• Alibaba Group Holding Ltd. (a Chinese company) disclosed Iran-related activities of SoftBank Group Corp., one of its major shareholders. Specifically, during the previous year, one of SoftBank’s non-U.S. subsidiaries provided telecommunications services to the Iranian Embassy in Japan, as well as roaming services in Iran through Irancell, which may or may not be a government-controlled entity. Another indirect subsidiary of SoftBank provided office supplies to the same Iranian Embassy in Japan. These transactions generated less than $1,100 of net profit to SoftBank, of which Alibaba received none.

Hospitality/Airlines Industry

  •  Boeing Co. (a U.S. company) disclosed that it “provided updates to aircraft maintenance manuals to Iran Air Tours,” which was authorized by OFAC license, and which resulted in $16,000 net profit. Boeing noted that it may continue to engage with Iran under OFAC guidelines, and that it will file appropriate disclosures as needed.
  • China Southern Airlines Co. Ltd. (a Chinese company) highlighted an aviation service agreement through which Iran Air provides “grounding service, maintenance and other support services” to China Southern. The company also noted that it has not and will not provide technology or equipment to Iran. China Southern continued: “The service rendered by our Company to Iran is limited to the provision of international traffic in passengers, cargo and mail and those services provided by our local offices and agents to customers. Our Company does not operate flights within Iran.” China Southern’s international route rights and corresponding landing rights are established and governed by a bilateral air transport agreement established between the two respective governments.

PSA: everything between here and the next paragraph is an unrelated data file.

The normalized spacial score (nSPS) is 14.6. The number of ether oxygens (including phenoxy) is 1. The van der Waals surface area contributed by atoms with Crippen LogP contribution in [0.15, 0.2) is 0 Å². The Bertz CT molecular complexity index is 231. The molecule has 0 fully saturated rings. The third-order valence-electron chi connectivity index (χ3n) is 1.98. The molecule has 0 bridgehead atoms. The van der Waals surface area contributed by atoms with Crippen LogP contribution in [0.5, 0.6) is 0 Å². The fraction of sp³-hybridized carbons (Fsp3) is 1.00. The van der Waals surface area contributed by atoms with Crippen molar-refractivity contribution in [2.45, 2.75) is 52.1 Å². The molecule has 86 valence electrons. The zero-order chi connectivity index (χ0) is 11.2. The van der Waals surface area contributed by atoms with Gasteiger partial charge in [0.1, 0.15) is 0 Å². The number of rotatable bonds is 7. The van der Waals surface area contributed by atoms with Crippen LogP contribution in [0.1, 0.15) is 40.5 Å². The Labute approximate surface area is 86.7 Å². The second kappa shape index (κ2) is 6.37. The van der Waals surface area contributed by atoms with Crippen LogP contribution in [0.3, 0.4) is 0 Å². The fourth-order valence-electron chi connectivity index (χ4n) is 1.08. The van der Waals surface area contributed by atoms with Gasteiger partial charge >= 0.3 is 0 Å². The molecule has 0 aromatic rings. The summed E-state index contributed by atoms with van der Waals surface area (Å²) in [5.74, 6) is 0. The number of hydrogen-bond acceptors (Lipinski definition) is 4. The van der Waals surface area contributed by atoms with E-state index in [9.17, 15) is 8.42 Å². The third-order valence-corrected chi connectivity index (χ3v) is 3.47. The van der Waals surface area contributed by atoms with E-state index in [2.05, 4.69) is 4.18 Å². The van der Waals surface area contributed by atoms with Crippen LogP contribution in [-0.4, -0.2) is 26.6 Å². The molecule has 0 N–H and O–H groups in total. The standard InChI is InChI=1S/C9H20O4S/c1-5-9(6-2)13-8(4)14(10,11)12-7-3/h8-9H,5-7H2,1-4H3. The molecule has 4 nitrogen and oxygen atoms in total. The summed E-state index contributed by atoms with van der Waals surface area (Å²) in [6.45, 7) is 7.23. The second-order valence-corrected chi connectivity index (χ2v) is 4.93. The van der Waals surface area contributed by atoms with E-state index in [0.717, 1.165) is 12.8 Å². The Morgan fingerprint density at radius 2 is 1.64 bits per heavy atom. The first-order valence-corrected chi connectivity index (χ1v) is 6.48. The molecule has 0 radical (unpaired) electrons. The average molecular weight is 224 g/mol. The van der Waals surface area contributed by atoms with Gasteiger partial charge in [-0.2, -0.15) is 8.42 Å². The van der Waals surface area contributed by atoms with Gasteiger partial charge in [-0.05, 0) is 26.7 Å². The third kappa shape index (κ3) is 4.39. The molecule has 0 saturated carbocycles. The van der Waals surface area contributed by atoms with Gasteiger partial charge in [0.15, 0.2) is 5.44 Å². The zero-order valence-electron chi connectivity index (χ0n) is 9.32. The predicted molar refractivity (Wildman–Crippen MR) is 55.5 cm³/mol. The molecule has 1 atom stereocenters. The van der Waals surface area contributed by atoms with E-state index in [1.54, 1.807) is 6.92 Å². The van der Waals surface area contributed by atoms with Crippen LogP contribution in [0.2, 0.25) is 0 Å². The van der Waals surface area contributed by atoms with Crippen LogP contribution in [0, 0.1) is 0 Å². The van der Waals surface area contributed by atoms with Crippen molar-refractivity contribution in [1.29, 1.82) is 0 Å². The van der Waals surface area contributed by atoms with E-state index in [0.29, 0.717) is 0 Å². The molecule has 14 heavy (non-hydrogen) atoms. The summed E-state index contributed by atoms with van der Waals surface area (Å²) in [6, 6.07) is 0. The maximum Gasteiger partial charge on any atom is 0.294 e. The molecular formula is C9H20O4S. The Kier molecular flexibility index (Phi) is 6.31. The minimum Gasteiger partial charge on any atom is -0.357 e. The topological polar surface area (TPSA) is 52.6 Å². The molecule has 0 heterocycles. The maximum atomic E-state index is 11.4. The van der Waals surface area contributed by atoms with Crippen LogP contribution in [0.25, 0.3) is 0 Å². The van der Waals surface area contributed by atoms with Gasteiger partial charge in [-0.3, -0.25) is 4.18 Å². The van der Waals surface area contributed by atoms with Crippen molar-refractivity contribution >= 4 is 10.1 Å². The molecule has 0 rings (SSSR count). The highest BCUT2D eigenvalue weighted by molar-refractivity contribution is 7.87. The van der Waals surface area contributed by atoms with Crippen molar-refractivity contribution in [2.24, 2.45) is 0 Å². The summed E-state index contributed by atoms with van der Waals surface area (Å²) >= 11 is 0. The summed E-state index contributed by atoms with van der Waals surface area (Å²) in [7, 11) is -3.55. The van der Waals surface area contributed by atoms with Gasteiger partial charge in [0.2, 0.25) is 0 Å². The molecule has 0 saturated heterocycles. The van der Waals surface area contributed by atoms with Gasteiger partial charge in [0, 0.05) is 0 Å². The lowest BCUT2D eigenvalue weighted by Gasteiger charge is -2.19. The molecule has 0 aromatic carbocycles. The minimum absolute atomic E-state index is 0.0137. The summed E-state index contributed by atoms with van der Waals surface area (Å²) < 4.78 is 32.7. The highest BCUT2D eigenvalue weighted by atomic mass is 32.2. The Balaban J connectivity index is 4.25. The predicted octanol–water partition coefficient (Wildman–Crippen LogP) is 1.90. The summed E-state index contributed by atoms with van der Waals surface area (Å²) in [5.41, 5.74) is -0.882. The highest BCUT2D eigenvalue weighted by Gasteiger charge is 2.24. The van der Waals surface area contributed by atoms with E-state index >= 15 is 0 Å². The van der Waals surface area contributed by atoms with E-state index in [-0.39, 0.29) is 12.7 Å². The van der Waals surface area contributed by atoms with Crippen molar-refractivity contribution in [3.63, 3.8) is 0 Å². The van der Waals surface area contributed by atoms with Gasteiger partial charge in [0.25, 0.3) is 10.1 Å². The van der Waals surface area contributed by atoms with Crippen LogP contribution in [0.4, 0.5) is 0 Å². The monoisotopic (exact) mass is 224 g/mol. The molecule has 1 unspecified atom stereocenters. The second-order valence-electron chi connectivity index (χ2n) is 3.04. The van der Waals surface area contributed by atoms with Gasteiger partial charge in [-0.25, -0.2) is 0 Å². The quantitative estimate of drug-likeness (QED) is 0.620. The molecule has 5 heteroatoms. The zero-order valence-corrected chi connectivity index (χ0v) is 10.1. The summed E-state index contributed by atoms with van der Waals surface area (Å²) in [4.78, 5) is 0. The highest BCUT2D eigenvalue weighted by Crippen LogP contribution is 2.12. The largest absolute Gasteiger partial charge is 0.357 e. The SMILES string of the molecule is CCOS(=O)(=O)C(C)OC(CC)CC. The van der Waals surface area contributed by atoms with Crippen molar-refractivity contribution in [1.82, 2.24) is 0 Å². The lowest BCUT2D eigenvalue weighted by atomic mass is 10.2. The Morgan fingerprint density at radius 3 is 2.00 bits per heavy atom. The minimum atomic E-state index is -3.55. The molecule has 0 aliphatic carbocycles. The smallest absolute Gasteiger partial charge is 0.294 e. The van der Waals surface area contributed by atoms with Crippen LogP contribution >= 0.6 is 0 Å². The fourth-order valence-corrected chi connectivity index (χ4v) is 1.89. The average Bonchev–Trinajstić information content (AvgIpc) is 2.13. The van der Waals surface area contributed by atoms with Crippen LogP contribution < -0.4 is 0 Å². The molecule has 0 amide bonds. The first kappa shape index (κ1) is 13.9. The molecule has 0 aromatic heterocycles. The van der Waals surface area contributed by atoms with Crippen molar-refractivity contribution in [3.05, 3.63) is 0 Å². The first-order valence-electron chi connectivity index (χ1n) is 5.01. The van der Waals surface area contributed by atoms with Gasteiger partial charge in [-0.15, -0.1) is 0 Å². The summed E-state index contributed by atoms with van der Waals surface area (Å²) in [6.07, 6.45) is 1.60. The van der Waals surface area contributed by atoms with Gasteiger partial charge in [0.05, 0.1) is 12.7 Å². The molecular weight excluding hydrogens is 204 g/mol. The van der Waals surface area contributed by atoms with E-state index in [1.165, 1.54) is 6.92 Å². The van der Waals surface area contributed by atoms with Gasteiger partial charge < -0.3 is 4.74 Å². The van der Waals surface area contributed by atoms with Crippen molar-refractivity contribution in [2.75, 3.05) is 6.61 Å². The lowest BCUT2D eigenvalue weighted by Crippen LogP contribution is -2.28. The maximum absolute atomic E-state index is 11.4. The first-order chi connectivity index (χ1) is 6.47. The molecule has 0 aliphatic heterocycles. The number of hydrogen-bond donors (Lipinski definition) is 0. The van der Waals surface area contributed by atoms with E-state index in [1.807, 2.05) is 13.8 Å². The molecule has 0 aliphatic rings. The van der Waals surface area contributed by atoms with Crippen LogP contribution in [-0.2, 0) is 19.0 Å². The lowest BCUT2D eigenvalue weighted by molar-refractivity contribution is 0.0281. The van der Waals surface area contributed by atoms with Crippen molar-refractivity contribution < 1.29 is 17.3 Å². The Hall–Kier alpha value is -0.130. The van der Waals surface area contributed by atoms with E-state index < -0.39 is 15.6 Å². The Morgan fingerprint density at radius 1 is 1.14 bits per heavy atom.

Extractive Industries/Natural Resources

Unsurprisingly, issuers in extractive industries file robust disclosures, relying heavily on OFAC-issued specific licenses where applicable.

  • Rio Tinto (an Australian company) acquired its interest in Namibia-based mining company Rössing Uranium Ltd. in 1970. Subsequently, the Iranian Foreign Investments Company (IFIC) acquired a minority shareholding in Rössing in 1975, before the establishment of the Islamic Republic of Iran and the U.S.-imposed sanctions targeting Iran’s nuclear program. IFIC maintains its shareholding under Namibian law. Rio Tinto clarified that Rössing is neither a business partnership nor a joint venture between Rio Tinto and IFIC, and further noted that it “has no power or authority to divest IFIC’s holding in Rössing. However, Rössing and the Namibian Government have taken several recent steps to limit IFIC’s future involvement in Rössing.” For example, between 2010 and 2012, both the Namibian government and the Rössing board took steps to terminate IFIC’s (and by extension, Iran’s) involvement in Rössing, though IFIC will still be entitled to shareholder dividends.
  • CNOOC Ltd. (a Chinese company) disclosed that a non-controlled affiliate conducted “certain drilling and other related services in Iran under renewed subcontracting agreements.” CNOOC ended its disclosure: “We cannot predict at this time whether U.S. sanctions will be imposed on any of our affiliates.”